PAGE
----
ACLU Files Complaint On Behalf Of Air Force Veteran
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MIAMI – The American Civil Liberties Union today filed a complaint with the Transportation Security Administration on behalf of an Air Force Veteran who was refused a job as a baggage screener with the Transportation Security Administration because he has HIV.
“I was looking for a way to be able to serve my country once again and to supplement my income through this financial crisis with the possibility of changing my career. But after a lengthy interview and screening process, I was told that I am incapable and unworthy because I have HIV,” said Michael Lamarre, who worked in intelligence for the National Security Administration while serving in the Air Force from 1984 to 1987. “I am a long term HIV survivor, and it has never interfered in my ability to work. As I have learned having lived with HIV for nearly 20 years, people with HIV need to be able to make a living and support themselves just like everyone else as well as have the right to serve their country.”
In the spring of 2008, Lamarre applied online for a baggage screening position at the Fort Lauderdale airport with the TSA. He passed an aptitude test in November 2008, and then underwent a comprehensive security clearance. In March 2009, he was finally invited to come in for an interview. At the interview, which included further testing, he was told that he would have to pass a physical. Lamarre was required to disclose that he HIV at the physical. As a result, he was told to submit additional information from his doctor, including his most recent lab results and a form from his doctor stating that his HIV would not interfere with his ability to perform the duties of as baggage screener, which he did.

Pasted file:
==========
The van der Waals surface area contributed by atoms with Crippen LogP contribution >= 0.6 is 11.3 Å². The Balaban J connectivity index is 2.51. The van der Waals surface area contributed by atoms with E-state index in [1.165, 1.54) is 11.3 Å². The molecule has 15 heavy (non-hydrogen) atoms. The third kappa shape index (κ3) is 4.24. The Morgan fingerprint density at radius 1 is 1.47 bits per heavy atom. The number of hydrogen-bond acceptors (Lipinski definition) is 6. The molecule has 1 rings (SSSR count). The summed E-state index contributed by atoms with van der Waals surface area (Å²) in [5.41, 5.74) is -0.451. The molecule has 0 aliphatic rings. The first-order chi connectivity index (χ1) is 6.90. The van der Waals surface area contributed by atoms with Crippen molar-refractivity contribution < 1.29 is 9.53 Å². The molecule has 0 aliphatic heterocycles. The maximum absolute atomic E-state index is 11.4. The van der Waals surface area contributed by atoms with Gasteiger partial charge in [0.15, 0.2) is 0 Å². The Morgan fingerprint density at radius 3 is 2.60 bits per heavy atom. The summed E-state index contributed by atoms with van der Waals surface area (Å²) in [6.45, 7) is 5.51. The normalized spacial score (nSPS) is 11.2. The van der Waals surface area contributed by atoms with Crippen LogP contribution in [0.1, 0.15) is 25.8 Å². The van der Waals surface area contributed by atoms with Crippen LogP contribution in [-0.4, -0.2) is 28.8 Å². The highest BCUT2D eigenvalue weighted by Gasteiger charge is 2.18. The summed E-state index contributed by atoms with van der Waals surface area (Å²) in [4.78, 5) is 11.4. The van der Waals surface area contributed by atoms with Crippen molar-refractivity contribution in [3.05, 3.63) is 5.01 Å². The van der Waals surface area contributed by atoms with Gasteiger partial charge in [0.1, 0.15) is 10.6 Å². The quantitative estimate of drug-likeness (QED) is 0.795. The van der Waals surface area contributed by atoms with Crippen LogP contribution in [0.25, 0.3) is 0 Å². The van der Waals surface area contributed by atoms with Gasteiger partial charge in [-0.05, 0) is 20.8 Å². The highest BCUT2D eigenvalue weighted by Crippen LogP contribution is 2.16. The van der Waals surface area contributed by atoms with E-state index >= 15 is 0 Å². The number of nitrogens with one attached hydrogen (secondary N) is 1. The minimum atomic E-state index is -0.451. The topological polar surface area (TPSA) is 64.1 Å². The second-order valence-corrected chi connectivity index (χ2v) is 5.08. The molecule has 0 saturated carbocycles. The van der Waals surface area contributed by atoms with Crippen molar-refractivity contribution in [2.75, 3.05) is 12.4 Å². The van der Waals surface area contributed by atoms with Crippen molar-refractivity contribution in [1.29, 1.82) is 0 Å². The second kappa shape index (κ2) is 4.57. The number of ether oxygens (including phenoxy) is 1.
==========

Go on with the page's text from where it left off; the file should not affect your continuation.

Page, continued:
Lamarre has lived with HIV for 19 years. His viral load is nearly undetectable and he has never had any of the medical conditions associated with AIDS. Just last November he completed a 165 mile bike ride for charity in just 2 days.
Shortly after submitting the additional information, Lamarre received a letter from Comprehensive Health Services, the contractor who administered the physical, saying that he was disqualified for the job because of his HIV status. A copy of the letter is available at /hiv/discrim/39829lgl20090428.html. During follow up calls to Comprehensive Health Services, he was told that the reason he was rejected is because his HIV status makes him more susceptible to virus and infections and that it was for his own benefit.
Today the ACLU filed a complaint on Lamarre’s behalf with the Equal Employment Opportunity Counselor for the Eastern Region of the TSA charging that the TSA is in violation of its own policy barring discrimination against people with disabilities. A copy of TSA’s non-discrimination policy is available on their website at: http://www.tsa.gov/assets/pdf/civil_rights_policy.pdf. The complaint also charges that the refusal to hire Lamarre violated his equal protection guarantees. It asks the TSA to rescind Lamarre’s disqualification from employment.
“In the nearly 20 years that Michael Lamarre has lived with HIV, it has never affected his ability to work,” said Robert Rosenwald, Director of the LGBT Project of the ACLU of Florida. “HIV discrimination is always wrong, but it is especially shameful when government is behind the discrimination. I hope the TSA recognizes the harm it is causing Michael and our country by refusing to hire a highly motivated and qualified employee.”
“As we have known for quite a while now, people living with HIV can lead long and productive lives and can make significant contributions in all professions, including baggage screeners,” said Dr. Margaret Fischl, MD, director and principal investigator of the AIDS clinical research unit at the University of Miami. “A baggage screener with HIV would pose no risk to others and would be no more likely to become infected with a cold or virus than anyone else working in the airport.”
A copy of the complaint filed by the ACLU as well as the letter notifying Lamarre that he was being disqualified because he has HIV and the paperwork submitted by his doctor stating he is physically capable of performing the duties is available at /hiv/discrim/39827res20090611.html.
In addition to Rosenwald, Lamarre is being represented by Shelbi Day, a staff attorney with the LGBT Project of the ACLU of Florida, James Esseks, co-director of the ACLU’s AIDS Project and Rose Saxe, a staff attorney with the ACLU’s AIDS Project.